A couple of guys got in the lifeboat and dropped it. They motored over and traded the lifeboat for the MOB boat. We were supposed to exchange their guy for the Captain, but they ended up keeping him. They motored off in the lifeboat. They had no way of getting back aboard, so we followed them. The Navy showed up a few hours later. We stayed close by for some time, but then the Navy asked us to head out. I heard that several other pirate vessels were heading our way and the Navy wanted us out of the way. That’s about it. I’ll give you all the details some other time.

Just to reiterate the most important points:
– Have a well fortified location with food and water supply.
– Kill all the lights.
– Leave the alarms going, the noise helped cover our movements through the house.
– Flashlights and radios are very handy, as well as the sound-powered phone.

Anyway, it was a pretty stressful situation. I have to say I am impressed with how the entire crew responded. We didn’t have anybody who wanted to give up. I’m pretty confident that Phillips will end up ok. They have to know that if they kill him they’ll be done….(continues)

Back in the ’90s I took a ship security course and it included a piracy drill. We tried to take the ship back and all ended up dead. In the debriefing, the pirates, who were former-seals, mentioned that the hardest area of the ship to take control of was the engine room…

Cross-posted on my blog here.




Posted by FFry in Homeland Security, Maritime Security, Uncategorized
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  • Byron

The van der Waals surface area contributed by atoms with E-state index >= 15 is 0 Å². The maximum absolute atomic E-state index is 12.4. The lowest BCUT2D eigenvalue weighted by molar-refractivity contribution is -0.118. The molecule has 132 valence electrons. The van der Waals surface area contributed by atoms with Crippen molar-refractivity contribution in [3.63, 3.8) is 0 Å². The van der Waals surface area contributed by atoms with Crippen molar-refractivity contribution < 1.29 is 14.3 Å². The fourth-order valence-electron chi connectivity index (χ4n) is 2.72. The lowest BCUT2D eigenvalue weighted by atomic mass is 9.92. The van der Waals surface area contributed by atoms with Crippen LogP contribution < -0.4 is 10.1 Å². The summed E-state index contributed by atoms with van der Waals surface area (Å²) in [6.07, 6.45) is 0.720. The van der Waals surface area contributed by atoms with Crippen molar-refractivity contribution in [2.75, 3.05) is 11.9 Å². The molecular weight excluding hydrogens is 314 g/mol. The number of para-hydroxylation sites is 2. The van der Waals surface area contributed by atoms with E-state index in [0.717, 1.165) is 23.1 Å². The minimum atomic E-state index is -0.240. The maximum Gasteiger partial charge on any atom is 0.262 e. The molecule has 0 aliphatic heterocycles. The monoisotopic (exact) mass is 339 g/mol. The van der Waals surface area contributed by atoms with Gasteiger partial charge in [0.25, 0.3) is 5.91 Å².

And that, ladies and gentlemen, is why you want your cargo to go under an American flag: smart, brave, extremely competent Merchant Mariners! BZ Alabama!!

  • http://www.jimdolbow.blogspot.com Jim Dolbow

    Thanks for sharing! Very informative

  • UltimaRatioReg

    FFry; Many thanks for posting. Let’s hope the Lessons Learned portion of our program is well-distributed. And that we don’t assume all future pirate boarding parties are going to be as novice and untrained as these.

  • Hayball

    The most remarkable thing was the initative, determination and daring at every level of the crew. The fact that they had drilled on it, thought it through, and where possible, made modifications to fortify their ship well in advance of the attack certainly helped.

    Their universal determination to evade, reassemble, and counter attack with their limited assets, sinking the attacking vessel and altering the tactical situation decisively in their favor, when most would consider themselves unarmed and helpless, may be unprecedented in the annals of the sea.

    I am in awe. Some men make their own luck by their forehandedness and valor. Some few men, men such as these. In peace they trade, in war…well there it is for all to see.

    If the merchant marine doesn’t have a combat action ribbon, they need to invent one. And a Distinguished Mariner medal with combat V. And a Merchant Mariner Cross. Because these guys rate ‘em.